I don't think you're worried enough.

The options are probably going to be:
'No deal' Brexit
A 'deal' which includes paying 50bn and significant EU control over the UK economy
A cancelled Brexit, which includes the UK giving up at least part of the rebate

All are going to be worse than the pre-referendum position, and the UK electorate will be happy to put the blame on the EU (because of course the UK electorate can't be wrong).
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Old 10th November 2017, 07:53 AM   #356
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Originally Posted by Aber View Post
I don't think you're worried enough.

The options are probably going to be:
'No deal' Brexit
A 'deal' which includes paying 50bn and significant EU control over the UK economy
A cancelled Brexit, which includes the UK giving up at least part of the rebate

All are going to be worse than the pre-referendum position, and the UK electorate will be happy to put the blame on the EU (because of course the UK electorate can't be wrong).
Oh, I think I'm worried enough, we're already preparing to make the first redundancies because some of our European clients aren't renewing contracts - citing concerns over Brexit.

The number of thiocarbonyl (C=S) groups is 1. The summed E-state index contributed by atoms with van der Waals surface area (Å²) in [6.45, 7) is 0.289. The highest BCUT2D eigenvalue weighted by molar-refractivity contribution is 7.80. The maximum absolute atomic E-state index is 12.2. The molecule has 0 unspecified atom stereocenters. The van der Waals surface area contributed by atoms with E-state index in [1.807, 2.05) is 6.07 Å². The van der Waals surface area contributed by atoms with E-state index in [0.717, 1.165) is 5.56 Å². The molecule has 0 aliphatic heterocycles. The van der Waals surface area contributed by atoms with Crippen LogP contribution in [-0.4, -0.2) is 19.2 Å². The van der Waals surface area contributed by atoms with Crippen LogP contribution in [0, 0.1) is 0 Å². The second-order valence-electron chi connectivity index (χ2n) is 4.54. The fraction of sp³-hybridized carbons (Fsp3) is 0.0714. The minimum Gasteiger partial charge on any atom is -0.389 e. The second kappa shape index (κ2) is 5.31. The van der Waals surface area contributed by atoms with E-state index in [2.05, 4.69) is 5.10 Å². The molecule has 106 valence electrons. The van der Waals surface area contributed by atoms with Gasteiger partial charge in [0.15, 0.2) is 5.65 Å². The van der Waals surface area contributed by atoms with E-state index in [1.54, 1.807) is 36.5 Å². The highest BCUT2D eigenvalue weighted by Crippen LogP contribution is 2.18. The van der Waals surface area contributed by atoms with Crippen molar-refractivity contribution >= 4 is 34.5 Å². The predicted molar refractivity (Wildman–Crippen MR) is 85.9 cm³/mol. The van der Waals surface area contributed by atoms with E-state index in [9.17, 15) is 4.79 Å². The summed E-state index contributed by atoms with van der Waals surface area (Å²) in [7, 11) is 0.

As far as I can tell, a cancelled Brexit is politically impossible. The two major parties have absolutely nailed their colours to the Brexit mast and don't even have a set of criteria which would cause them to cancel Brexit, much less a process to carry it out. It's a shame because this would IMO be the least worst option.

IMO an attempt to implement a deal which ends up with paying 50bn and significant EU control over the UK economy will destroy the Conservative Party and Theresa May will not do that even if it's the only way to protect the UK economy.

I think that a diamond hard no-deal Brexit is the only politically possible outcome. This will IMO have a devastating impact on the UK both economically and diplomatically. We'll end up with really awful trade deals with the major economies because we'll be so desperate, and they'll know it and our standing in the world will be significantly eroded.

We're looking at years, possibly a decade or two, of economic suffering because no-one will have the political nerve to step back from the precipice. Then again political cowardice from "Call me Dave" got us here in the first place
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Old 10th November 2017, 08:42 AM   #357
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Brexit Blight affecting construction industry

https://news.sky.com/story/brexit-bl...ector-11065587
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Old 10th November 2017, 10:25 AM   #358